Afghanistan wants Pakistan to export furnace oil

Wednesday, May 16th, 2012 4:30:22 by

ISLAMABAD: Afghanistan has asked Pakistan for the first time to allow import of furnace oil to meet the requirement of its power plants.

“The government charges General Sales Tax (GST) on use of furnace in local power plants and Afghanistan will have to pay the same if exports are allowed,” the official said. Pakistan’s furnace oil demand is 9 to 10 million tons per year. Local oil refineries produce 2.5 million to 3 million tons per year while the remaining amount is met through imports.

Afghanistan’s request of 12,000 tons of furnace oil import coincides with talks between Pakistan and the US on resumption of Nato supplies, said a senior official of the petroleum ministry. Pakistan has suspended supply of goods, including oil, to Nato forces due to a stand-off with the US since attacks on two Salala checkposts on November 26, 2010 which killed 24 soldiers. Pakistan was exporting subsidised petrol, high speed diesel (HSD) and jet fuel to Nato forces.

At present, Afghanistan is importing 300 megawatts each from Uzbekistan and Tajikistan, 80 megawatts from Turkmenistan and 188 megawatts is being generated from Afghan power plants. Afghanistan has a surplus of power as its demand stands at 240 megawatts.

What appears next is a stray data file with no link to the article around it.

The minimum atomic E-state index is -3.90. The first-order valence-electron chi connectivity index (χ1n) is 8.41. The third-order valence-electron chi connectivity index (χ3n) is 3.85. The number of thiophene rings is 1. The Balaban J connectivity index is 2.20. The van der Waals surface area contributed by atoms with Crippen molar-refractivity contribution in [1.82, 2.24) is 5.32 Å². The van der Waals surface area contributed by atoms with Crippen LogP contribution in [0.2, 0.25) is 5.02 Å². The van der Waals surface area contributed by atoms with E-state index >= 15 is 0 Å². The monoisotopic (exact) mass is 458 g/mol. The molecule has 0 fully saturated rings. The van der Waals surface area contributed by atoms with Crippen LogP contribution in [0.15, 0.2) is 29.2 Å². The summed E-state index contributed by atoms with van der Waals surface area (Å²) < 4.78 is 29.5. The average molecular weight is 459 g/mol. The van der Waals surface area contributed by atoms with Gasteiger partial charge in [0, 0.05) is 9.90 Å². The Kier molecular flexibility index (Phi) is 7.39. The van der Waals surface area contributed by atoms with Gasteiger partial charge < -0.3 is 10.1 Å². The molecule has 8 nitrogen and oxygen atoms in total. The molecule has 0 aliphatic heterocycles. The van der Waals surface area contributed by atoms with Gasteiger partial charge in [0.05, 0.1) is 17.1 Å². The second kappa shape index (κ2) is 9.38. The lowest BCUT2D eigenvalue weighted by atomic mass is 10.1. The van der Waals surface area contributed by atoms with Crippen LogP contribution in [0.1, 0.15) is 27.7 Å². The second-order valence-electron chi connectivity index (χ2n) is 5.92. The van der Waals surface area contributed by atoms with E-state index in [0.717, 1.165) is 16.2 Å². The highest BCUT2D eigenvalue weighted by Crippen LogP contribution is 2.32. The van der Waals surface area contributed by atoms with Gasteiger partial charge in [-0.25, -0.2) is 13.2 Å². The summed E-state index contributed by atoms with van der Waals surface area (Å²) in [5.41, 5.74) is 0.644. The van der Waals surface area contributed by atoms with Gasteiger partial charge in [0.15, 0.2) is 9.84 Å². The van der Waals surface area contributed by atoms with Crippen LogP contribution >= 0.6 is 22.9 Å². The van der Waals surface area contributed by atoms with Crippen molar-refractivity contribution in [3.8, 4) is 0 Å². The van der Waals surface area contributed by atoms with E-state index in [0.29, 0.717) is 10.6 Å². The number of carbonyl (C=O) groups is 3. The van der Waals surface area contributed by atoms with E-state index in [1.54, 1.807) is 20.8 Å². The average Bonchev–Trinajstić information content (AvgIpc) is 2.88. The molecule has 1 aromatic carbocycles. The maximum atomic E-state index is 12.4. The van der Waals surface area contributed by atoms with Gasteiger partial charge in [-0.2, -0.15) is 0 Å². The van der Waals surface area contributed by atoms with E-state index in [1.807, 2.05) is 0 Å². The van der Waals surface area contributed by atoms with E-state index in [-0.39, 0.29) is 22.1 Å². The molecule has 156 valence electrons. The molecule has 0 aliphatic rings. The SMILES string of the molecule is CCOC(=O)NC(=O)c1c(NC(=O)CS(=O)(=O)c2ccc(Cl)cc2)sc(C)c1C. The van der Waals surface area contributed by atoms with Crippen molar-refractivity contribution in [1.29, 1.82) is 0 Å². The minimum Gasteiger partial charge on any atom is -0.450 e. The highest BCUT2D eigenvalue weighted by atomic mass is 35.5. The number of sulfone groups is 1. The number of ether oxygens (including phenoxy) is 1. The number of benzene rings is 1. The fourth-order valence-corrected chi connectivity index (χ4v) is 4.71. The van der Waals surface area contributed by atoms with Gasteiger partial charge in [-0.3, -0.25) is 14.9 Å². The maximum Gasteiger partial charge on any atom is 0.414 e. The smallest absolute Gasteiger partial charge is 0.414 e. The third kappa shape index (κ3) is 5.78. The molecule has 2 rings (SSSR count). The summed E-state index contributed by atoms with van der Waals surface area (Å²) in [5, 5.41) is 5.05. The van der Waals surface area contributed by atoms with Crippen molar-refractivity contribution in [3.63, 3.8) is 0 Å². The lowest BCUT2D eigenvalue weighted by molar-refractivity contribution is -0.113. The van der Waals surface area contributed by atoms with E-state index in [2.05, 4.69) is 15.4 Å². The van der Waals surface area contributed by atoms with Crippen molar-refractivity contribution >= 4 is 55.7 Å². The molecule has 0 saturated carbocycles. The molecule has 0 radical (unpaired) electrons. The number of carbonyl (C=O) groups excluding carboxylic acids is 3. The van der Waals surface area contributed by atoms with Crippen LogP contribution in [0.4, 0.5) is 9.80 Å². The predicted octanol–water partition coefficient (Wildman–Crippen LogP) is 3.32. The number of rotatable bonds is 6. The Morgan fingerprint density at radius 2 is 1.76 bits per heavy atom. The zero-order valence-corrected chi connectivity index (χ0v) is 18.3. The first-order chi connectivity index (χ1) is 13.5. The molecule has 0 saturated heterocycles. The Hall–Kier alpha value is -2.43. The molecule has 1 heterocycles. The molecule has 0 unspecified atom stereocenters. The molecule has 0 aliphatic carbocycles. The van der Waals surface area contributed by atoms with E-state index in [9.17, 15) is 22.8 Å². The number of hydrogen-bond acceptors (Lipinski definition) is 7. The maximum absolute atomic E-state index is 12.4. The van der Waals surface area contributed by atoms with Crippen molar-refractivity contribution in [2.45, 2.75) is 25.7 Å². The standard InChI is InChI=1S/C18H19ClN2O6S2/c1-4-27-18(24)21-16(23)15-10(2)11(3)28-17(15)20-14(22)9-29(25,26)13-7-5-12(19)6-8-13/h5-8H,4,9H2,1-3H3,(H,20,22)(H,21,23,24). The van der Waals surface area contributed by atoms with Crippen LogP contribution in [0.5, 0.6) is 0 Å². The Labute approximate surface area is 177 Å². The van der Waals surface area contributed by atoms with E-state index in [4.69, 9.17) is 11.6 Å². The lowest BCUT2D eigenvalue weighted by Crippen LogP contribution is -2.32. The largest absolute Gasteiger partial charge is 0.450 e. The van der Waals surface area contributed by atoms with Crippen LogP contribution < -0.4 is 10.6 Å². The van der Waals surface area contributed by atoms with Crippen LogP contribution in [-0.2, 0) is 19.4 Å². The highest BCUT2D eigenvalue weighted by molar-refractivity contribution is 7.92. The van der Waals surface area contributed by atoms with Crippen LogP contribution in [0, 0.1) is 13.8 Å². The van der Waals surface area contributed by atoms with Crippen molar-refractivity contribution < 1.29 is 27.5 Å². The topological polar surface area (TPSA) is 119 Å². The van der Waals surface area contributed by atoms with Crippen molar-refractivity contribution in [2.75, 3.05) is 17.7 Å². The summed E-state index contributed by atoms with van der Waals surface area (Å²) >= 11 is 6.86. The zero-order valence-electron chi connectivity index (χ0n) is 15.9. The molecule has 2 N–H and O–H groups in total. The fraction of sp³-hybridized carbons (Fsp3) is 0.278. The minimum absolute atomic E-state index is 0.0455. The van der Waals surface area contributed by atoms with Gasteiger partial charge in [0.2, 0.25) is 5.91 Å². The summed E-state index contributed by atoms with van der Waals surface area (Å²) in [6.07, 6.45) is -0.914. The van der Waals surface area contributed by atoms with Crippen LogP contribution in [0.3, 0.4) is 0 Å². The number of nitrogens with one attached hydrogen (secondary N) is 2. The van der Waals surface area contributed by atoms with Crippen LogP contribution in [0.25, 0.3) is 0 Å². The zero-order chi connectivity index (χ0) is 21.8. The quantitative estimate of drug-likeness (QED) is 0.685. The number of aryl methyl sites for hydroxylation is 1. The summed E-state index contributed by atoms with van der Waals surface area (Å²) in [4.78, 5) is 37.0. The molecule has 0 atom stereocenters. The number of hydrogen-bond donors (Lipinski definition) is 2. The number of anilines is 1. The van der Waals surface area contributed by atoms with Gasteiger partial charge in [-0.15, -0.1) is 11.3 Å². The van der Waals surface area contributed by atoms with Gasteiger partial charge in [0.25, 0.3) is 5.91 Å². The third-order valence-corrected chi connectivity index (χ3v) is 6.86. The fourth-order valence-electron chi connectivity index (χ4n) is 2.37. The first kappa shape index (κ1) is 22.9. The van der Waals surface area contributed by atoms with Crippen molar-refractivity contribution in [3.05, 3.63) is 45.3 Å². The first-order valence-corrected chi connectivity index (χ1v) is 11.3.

“If Afghanistan wants furnace oil, it will have to pay all applicable taxes on furnace oil in Pakistan,” a government official said. In December 2011, Economic Coordination Committee (ECC) banned export of locally produced high speed diesel and petrol to Afghanistan. ECC also decided that Afghanistan would have to pay all applicable taxes including petroleum levy and general sales tax (GST) if it imported these products in the future.

Kabul has been lobbying to allow duty-free import of oil but Ministry of Petroleum and Natural Resources in a letter to Ministry of Commerce wrote that it will have to pay all duties applicable to petroleum products in Pakistan.

In December 2011, the petroleum ministry told the ECC that ground realities were quite different as imports were only being made on paper and all these petroleum products ended up back in Pakistan after going through the export process. Another reason to tax possible imports to Afghanistan is to cover transport damages. Tankers transporting oil to Afghanistan have destroyed roads many a times in Pakistan.

Pakistan has been supplying around 850,000 tons jet fuel to Afghanistan per year. The country also exported 150,000 tons of high-speed diesel and 100,000 tons of petrol in 2002-03 at subsidised rates.

Published in The Express Tribune, May 16th, 2012.

Islamabad News Sources -2

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